Governance: An international journal of policy, administration and institutions

Santiso on “What is governance?”

2011_10_04_000166558TCarlos Santiso of the Inter-American Development Bank responds to Francis Fukuyama’s “What is governance?”:

Francis Fukuyama’s article and project on governance at Stanford University are timely and useful contributions to the current debate on that has re-emerged in recent years on better metrics to measure the quality of governance in terms of (state) capacity and (embedded) autonomy.

However, as Rothstein and de Renzio note, Fukuyama’s approach is much closer to the assessment of the quality of government, than the quality of governance. This is much welcome, as Fukuyama underscores, because the overwhelming emphasis of comparative politics and comparative political economy has been on studying “political institutions that limit of check power” rather than “the functioning of the executive branches and their bureaucracies”, that is “the ability of governments to make and enforce rules, and the ability to provide services.”

Indeed, a new conceptualization of the state and the quality of government is in order to go back to the basics and “bringing the state back in” after two decades of focus on the quality of governance; that is a better measure of the effectiveness of the machinery of government and core government functions. By government, I do not refer to the structure or organization of government, but rather the functions and functioning of government to set policies, implement programs, and deliver services.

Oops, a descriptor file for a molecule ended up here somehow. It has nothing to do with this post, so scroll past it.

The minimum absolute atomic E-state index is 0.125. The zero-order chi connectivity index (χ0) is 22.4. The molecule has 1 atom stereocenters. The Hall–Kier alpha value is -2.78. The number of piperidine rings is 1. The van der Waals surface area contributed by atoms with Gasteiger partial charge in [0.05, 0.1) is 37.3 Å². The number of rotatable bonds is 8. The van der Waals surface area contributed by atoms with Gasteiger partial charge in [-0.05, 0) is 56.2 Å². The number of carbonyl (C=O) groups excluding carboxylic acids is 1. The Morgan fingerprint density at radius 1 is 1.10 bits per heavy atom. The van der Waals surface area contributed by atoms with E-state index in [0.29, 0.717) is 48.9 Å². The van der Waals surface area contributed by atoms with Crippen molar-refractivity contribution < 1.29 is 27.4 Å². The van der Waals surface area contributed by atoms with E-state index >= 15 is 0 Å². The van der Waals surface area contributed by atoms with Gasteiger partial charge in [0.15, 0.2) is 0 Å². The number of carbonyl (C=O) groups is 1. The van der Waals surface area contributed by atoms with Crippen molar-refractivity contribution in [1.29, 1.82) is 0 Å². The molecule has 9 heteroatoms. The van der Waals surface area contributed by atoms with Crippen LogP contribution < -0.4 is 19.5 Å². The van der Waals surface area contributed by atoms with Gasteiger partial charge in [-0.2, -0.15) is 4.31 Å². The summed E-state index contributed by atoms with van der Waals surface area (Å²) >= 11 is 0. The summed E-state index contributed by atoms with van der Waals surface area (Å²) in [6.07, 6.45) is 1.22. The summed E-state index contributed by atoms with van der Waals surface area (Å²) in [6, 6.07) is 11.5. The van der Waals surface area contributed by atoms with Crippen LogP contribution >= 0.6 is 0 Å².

A critical challenge of many developed and developing countries resides in closing the “implementation gap” that is the gap between the policies enacted and their effective implementation. It would then be useful to apply Fukuyama’s approach, as he suggests, not only to the different levels of government or agencies of government, but also along the public policy cycle in different policy arenas, such as fiscal policy or education policy. The concepts of capacity and autonomy could indeed be usefully applied to the different phases of the policy process, “upstream” in the setting of policy priorities and the design of policy responses at the center of government, “mainstream” in the machinery of government and the public bureaucracy, and “downstream” in the delivery of services.

 Carlos Santiso is Division Chief of the Institutional Capacity of the State Division of the Inter-American Development Bank

Written by Governance

March 26, 2013 at 11:44 am

Posted in Uncategorized

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